The child-killing theme is articulated viscerally in visual depictions of the Israel-Palestine conflict. For example, a poster for the BDS campaign shows a wholesome Jaffa orange cut in half, out of which blood drips. The slogan reads: ‘Boycott Israeli Goods: Don’t squeeze a Jaffa, crush the occupation.’ This comingling of Jews (or Jews as Israelis), food and non-Jewish blood sends the powerful and emotive message that if you eat the Jaffa oranges that the Zionists are trying to sell you, you will be metaphorically be drinking the blood of their victims (Hirsh: pp.206-07).
In another incendiary illustration of the would-be ‘blood libel’, the self-professed antiracist Norman Finkelstein hosted an extensive gallery on his website by the Brazilian artist ‘Latuff’ who had won second prize in Mahmoud Ahmadinejad’s notorious competition for cartoons illustrating Holocaust denial. One image shows a swimming pool, in the shape of the Gaza strip, filled with blood. The image shows Uncle Sam luxuriating in the blood; the then Israeli premier Ehud Olmert covered in the blood and using the Israeli flag as a towel; and a UN waiter bringing a drink of blood to the swimmers while the rest of the world is depicted standing aside uninterested. Another image shows an innocent child who is either Lebanese or is representing Lebanon itself, being doused in Israeli petrol. (Hirsh: pp.207-08)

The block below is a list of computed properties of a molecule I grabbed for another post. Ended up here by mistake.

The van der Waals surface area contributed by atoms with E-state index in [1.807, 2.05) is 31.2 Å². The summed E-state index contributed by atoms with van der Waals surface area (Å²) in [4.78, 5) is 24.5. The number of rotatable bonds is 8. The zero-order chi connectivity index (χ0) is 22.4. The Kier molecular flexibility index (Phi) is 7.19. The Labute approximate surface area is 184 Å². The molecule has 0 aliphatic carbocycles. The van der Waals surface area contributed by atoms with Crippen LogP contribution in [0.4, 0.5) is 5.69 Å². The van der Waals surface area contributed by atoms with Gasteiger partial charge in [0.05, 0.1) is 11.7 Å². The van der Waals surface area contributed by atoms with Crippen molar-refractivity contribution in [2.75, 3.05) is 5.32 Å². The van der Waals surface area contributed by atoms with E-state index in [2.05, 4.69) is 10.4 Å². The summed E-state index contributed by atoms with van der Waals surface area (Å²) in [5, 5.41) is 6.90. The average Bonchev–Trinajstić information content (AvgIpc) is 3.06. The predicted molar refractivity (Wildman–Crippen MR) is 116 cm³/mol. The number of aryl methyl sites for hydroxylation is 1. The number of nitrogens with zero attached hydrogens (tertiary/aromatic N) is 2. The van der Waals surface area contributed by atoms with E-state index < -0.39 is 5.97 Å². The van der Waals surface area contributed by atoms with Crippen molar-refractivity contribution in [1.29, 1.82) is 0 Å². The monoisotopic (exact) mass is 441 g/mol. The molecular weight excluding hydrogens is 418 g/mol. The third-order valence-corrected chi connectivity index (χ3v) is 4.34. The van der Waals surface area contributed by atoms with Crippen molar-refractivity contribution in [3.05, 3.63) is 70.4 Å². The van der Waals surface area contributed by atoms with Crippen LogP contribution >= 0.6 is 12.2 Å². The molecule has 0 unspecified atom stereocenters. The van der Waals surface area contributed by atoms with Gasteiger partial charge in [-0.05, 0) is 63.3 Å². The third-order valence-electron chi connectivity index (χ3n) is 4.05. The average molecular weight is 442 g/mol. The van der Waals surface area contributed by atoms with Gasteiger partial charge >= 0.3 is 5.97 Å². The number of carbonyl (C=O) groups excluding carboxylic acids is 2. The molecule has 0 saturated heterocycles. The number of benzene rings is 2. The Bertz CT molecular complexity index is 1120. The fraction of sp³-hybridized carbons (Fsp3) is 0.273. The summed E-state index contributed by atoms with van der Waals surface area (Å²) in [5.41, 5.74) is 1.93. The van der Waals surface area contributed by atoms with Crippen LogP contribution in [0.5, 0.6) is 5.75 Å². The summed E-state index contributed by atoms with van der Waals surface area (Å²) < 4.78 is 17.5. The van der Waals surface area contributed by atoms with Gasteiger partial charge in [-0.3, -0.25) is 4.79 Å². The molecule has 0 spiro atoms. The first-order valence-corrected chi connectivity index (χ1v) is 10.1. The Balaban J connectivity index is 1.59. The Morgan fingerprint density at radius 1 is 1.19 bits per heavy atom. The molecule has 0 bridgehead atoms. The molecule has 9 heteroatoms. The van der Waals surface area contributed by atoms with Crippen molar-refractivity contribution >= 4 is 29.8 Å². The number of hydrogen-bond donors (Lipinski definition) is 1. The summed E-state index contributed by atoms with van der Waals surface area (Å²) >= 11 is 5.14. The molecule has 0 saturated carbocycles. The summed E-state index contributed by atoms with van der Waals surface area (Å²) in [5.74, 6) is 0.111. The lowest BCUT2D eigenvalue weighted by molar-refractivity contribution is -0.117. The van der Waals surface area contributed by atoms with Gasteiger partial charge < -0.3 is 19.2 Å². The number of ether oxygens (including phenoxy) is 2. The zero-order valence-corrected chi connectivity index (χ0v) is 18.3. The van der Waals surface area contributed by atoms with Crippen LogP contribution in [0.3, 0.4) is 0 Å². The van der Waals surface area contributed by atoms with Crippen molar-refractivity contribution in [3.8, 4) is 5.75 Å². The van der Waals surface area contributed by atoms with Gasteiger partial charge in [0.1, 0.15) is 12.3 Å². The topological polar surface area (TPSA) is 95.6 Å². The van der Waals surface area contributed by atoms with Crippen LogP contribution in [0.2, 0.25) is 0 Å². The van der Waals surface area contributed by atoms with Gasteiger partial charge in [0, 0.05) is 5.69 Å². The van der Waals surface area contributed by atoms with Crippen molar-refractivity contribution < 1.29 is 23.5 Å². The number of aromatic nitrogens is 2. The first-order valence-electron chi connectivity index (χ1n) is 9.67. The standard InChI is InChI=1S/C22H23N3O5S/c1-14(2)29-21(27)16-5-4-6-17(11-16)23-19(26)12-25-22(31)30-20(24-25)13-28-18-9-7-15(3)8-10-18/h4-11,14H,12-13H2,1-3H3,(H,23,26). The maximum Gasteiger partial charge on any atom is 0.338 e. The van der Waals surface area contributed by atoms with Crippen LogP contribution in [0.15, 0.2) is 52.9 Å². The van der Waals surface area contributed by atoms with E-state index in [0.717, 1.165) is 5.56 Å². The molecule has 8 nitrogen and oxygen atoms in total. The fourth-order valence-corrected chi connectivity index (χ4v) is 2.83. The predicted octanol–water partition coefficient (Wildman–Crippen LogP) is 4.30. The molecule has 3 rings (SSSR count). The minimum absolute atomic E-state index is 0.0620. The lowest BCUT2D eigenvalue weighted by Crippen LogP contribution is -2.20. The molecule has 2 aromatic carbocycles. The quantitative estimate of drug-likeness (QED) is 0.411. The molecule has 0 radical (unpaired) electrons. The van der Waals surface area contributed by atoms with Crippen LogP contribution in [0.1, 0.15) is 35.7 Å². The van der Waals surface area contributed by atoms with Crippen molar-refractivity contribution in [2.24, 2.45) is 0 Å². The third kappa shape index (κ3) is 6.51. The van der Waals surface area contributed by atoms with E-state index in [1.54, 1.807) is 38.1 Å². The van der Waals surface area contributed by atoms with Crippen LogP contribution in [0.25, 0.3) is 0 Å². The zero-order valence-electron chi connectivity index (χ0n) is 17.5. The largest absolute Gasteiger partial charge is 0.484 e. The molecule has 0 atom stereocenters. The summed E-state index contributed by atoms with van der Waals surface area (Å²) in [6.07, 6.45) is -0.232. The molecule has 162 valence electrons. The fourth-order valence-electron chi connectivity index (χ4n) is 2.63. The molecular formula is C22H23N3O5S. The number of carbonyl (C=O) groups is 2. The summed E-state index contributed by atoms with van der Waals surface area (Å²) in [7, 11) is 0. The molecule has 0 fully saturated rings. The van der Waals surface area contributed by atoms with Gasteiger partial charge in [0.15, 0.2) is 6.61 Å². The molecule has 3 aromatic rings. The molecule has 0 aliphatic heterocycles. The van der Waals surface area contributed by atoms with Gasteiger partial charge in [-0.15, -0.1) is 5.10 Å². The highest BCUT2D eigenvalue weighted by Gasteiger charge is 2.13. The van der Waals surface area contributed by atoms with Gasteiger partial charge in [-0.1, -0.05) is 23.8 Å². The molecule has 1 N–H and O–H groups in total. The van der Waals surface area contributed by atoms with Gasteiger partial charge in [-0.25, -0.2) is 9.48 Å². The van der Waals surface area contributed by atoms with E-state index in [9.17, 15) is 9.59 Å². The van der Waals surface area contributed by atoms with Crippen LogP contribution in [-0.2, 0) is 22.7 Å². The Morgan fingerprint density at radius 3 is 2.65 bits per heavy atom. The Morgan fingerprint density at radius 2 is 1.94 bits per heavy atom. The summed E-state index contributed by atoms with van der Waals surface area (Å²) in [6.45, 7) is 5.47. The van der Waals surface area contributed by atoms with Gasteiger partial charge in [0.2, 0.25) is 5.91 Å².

The most persuasive explanation for such visual imagery lies not in pure coincidence or conscious hostility to Jews as a people but in the realm of the cultural unconscious whereby anti-Zionists draw unconsciously upon ancient anti-Semitic themes when devising and using emotive visual symbols to highlight alleged Israeli wrong-doing but are reluctant to reflect on the genealogy of prejudice that reside beneath these images (Hirsh: p.208) The whole domain of the cultural unconscious requires greater scholastic enquiry but it is fair to state that historical or popularly received stereotypes are drawn upon in other semi-conscious articulations of racism such as black criminality in the notorious Willie Horton video ad by the Republicans used in the 1988 US Presidential election and Norman Tebbit’s ‘cricket test’ in 1990.
Critiques of the emotive imagery used thus by anti-Zionists should never be used to exculpate proven Israeli wrong-doing (nor should the Shoah/Holocaust be used to prevent criticism of such either). But I (and it is only my personal opinion) think it worthwhile to point out that ‘child’-killing ‘ and ‘blood drinking’ cries are never used to the same degree of resonance in relation to child victims of wars in which the USA, UK and Russia are involved nor in the case of the killing of children by plastic or live bullets or other actions by state security forces in Northern Ireland.
Blood libel always accompanies anti-Semitic conspiracy theories. In the words of Anthony Julius referenced by Hirsh, if the ‘Jews’ kill children then they certainly then conspire to hide the crime. If Israel is based on child-killing or genocide then there must be a Zionist conspiracy of Israel lobby which has the power to shield the truth from the global media (Hirsh: p.208).